... and Waiting for the Other Person to Die.
I once watched a documentary on men who were wrongly imprisoned, then released many years later when DNA proved them innocent. The man who appeared to be handling it best was the one who forgave and moved on. He was getting married to a woman who had maintained a pen pal relationship with him while in jail. He was working and getting on with life. The men who were handling the worst were the once steeped in resentment who could not move on.
I worked with a woman once who was so consumed with resentment for her early family life that she was in serious danger of self destructing. Her rage was palpable and she often turned it inward on herself.
I'm not suggesting that you forgive and forget. Remembering how you were hurt and understanding how you got into that situation (or were put into it) will help you avoid getting into that situation again. Nor am I suggesting that you open yourself up for further abuse.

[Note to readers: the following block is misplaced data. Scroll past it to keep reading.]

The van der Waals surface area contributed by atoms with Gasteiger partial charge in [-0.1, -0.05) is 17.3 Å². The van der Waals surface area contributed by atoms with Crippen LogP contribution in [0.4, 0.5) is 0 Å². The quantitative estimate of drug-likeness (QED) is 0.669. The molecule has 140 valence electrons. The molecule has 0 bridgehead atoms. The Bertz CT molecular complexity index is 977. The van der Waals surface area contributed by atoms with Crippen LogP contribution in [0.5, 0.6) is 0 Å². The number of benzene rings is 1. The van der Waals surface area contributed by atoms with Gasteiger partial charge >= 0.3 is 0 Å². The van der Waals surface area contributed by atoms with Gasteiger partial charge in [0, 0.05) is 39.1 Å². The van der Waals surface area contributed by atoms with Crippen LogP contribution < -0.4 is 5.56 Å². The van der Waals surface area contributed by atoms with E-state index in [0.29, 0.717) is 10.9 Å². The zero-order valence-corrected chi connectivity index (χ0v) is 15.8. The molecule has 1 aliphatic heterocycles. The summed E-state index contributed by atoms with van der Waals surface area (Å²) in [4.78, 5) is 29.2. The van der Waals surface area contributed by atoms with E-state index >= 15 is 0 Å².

If you are a survivor of childhood sexual abuse, it will help if you can find it in yourself to forgive the molester. However, that does not mean you should be around that person if they are still behaving inappropriately or make you uncomfortable. Nor does it mean you should not report them to the authorities if they are continuing to molest children within your family. It does mean recognizing that they probably had this done to them and that is where they learned it. This does not relieve them of responsiblity for their behavior, but it can bring about understanding on your part.
If you can forgive, you can leave behind a tremendous amount of baggage which will only bog you down and begin the process of rebuilding.